The attack time looks to be 0.1ms, which is great IMHO. But the release time would cause serious perceptable distortion (especially in the bass region) if it's really that fast.

Don't know, just asking.

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PostPosted: 07 Dec 2010, 16:16 
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Here are a bunch of schematics. Guess which one is first?

http://imagesfrom.us/keyword/tube%20com ... schematic/

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PostPosted: 07 Dec 2010, 16:47 
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Look familiar? Anybody know what book this is? It says B+ should be 150 volts!

They even mention the need for a fast rate of compression and a slower rate of release!

My interpretation is that the 1Meg pot controls the attack time (compression speed) and the 25K pot is either a ratio or threshold control or a combination of both.

Image

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PostPosted: 07 Dec 2010, 16:56 
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I have searched and the guy I am building the compressor for has search the 'net and the one I have posted is the only semi-sensible one we can find. I would have thought it a lot easier.

Hey Matt, bored? How about a nice and easy tube compressor? Should only take you a couple of beers to knock one up.

By the way Matt I think my power tranni for the 300B is ready for pick-up. I get the feeling this thing is going to be big, heavy and ugly.

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PostPosted: 07 Dec 2010, 17:02 
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Good work mate finding the origianl cct. Well 150V is a far cry from what Matt and I thought. I would have said 12 to 90V. Matt thought 50V. 150V is cool. I just built a 180V supply for a preamp and can make it small and dead quiet.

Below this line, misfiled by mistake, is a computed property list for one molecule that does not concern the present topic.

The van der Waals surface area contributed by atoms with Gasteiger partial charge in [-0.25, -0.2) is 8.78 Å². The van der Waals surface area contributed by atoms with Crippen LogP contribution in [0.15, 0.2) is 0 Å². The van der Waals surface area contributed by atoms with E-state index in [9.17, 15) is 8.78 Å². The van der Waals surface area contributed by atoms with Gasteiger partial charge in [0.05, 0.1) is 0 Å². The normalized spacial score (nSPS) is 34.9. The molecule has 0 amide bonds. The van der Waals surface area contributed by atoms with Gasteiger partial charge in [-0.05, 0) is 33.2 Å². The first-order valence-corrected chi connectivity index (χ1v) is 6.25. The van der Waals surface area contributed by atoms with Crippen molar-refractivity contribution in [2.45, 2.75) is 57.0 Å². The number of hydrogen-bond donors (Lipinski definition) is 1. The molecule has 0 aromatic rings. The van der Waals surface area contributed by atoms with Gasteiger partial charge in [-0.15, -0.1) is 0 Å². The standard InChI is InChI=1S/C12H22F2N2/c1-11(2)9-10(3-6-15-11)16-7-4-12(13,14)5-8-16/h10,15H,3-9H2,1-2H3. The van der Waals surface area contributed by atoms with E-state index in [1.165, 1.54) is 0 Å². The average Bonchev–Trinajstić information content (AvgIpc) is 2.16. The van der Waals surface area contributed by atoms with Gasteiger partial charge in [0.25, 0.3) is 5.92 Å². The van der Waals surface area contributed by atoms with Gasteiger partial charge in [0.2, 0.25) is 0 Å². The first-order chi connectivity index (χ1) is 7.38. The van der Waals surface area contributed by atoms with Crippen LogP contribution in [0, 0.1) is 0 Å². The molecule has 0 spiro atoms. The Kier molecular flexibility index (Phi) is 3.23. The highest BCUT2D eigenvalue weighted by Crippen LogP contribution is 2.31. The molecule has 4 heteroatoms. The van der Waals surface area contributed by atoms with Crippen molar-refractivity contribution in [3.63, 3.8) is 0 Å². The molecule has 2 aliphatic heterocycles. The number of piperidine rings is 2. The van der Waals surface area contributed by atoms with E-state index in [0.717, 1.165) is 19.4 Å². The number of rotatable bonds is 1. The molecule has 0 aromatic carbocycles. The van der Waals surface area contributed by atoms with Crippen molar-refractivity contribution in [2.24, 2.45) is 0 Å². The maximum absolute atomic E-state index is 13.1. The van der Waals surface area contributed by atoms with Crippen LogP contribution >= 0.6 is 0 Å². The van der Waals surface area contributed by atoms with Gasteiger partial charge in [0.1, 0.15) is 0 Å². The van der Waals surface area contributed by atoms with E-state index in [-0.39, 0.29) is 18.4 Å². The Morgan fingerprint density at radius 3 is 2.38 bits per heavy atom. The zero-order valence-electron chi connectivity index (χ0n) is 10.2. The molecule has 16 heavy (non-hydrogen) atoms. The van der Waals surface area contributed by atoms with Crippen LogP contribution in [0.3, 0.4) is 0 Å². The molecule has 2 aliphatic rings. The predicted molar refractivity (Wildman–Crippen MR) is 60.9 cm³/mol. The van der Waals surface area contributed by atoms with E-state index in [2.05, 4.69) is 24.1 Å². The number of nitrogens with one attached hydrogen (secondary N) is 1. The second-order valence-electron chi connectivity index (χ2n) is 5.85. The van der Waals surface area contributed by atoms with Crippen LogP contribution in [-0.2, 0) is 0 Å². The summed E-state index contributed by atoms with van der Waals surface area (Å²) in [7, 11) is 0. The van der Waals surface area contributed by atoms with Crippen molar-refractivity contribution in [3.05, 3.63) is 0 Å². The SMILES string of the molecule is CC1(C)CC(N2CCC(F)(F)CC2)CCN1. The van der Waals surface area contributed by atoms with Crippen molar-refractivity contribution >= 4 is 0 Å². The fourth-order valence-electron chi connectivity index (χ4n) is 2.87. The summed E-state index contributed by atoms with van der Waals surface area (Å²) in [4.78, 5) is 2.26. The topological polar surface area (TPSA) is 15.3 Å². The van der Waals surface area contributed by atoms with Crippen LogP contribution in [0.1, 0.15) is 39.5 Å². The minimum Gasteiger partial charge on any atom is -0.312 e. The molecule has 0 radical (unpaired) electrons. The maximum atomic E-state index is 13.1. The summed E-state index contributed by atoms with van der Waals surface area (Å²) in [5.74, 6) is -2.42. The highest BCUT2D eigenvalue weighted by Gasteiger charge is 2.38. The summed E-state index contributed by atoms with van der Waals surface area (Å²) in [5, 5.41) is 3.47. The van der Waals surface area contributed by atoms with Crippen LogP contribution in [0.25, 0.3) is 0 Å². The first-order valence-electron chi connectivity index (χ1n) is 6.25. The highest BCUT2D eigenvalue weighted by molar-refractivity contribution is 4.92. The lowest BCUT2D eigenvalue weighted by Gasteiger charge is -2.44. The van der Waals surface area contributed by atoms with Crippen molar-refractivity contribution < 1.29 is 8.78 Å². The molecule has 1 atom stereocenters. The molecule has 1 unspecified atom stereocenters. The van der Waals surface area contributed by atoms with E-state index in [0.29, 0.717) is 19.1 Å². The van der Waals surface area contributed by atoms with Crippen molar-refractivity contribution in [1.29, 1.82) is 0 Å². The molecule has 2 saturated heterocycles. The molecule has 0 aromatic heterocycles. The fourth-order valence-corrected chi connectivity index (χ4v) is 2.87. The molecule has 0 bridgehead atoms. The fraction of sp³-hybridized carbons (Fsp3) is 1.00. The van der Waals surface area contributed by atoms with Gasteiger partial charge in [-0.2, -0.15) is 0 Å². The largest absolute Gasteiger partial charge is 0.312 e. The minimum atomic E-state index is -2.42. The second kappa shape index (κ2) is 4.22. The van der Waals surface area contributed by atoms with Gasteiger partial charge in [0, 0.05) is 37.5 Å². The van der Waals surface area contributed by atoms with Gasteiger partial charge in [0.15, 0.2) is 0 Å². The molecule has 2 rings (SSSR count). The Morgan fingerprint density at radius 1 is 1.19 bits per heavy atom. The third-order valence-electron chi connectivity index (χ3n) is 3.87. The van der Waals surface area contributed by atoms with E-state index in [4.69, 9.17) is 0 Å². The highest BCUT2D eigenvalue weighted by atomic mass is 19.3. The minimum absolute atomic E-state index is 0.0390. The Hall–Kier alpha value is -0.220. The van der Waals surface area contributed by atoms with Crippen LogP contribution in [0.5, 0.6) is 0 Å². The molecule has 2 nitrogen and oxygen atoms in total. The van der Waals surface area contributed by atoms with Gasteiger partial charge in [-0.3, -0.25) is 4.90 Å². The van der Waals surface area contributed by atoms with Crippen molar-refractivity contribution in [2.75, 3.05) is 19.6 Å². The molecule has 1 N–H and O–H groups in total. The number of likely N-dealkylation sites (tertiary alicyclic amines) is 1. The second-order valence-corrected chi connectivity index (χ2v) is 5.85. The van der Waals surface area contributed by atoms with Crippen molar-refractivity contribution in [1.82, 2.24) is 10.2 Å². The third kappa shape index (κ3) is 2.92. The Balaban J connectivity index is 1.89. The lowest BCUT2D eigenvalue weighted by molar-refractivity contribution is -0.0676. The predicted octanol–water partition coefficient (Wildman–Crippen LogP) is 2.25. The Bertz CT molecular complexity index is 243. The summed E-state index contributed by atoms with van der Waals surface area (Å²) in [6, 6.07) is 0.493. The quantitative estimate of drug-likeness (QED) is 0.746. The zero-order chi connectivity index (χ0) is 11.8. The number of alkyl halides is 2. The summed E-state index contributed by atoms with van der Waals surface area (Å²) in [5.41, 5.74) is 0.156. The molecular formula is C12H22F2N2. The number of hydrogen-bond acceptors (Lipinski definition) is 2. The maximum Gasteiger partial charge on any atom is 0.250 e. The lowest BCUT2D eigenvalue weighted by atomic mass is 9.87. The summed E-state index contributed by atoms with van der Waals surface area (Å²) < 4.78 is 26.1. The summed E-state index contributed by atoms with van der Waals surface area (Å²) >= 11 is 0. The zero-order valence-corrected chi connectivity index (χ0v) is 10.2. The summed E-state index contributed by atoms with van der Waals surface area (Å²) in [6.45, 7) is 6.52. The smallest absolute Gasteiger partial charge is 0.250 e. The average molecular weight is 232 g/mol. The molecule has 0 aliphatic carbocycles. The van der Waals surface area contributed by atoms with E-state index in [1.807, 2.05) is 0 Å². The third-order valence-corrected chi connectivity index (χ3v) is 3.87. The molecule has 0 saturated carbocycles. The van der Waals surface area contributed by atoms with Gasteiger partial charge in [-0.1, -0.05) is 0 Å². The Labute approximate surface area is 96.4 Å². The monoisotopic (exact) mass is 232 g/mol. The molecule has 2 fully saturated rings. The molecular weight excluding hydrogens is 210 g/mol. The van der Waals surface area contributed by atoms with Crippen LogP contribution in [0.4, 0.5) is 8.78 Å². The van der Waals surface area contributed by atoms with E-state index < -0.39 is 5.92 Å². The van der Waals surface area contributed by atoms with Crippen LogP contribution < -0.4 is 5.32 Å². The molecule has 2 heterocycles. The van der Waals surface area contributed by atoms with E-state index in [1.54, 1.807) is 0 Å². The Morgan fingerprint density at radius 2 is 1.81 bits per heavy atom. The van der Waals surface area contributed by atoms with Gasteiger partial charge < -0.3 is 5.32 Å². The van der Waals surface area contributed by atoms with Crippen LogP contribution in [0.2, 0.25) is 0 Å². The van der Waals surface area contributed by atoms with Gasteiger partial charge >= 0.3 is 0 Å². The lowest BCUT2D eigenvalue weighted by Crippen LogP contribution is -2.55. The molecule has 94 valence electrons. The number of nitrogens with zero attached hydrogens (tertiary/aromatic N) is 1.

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PostPosted: 07 Dec 2010, 20:09 
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I just wish I understood how the circuit works. I've looked it over for 30 minutes and there are so many connections between points that you don't normally see connected that it's tough to figure out. You can't break it down into pieces - it appears to be very interactive. There are just lots of connections! Some of what Suncalc wrote sounds right, some I'm not so sure, I just plain don't know.

But this is one of those circuits that just won't leave me alone, churning in the back of my mind, a cheap, easy, MUSICAL tube compressor. Too good to be true. And honestly, I think this thing probably won't sound too good. But a suspicion isn't a valid reason to discount something that MIGHT be good.

This would be interesting to simulate to possibly help me figure out what's going on and why. If I can model it and understand it I can improve upon it. Two knobs, one of which is attack, means that there is only one other control. It should be possible to add additional controls to complete the normal attack, release, ratio and threshold controls on a typical compressor. Some form of make up gain would also be desireable IMHO. Threshold could be omitted and the input level changed to change the threshold, but that's not very convenient or accurate.

If it does work well it would probably be cool to incorporate some kind of gan reduction indicators to visually indicate the signal attenuation. 4 LEDs 6dB apart could show 18dB of range assuming the first lit up at the onset of compression (resistive divider, LEDs and some comparitors required). A point in the circuit where the DC voltage is related to the attenuation would be required to provide the gain reduction meter input signal. It need not be a linear relationship.

Who knows, this thing may rock. I'm definitley eager to hear (about) how it sounds.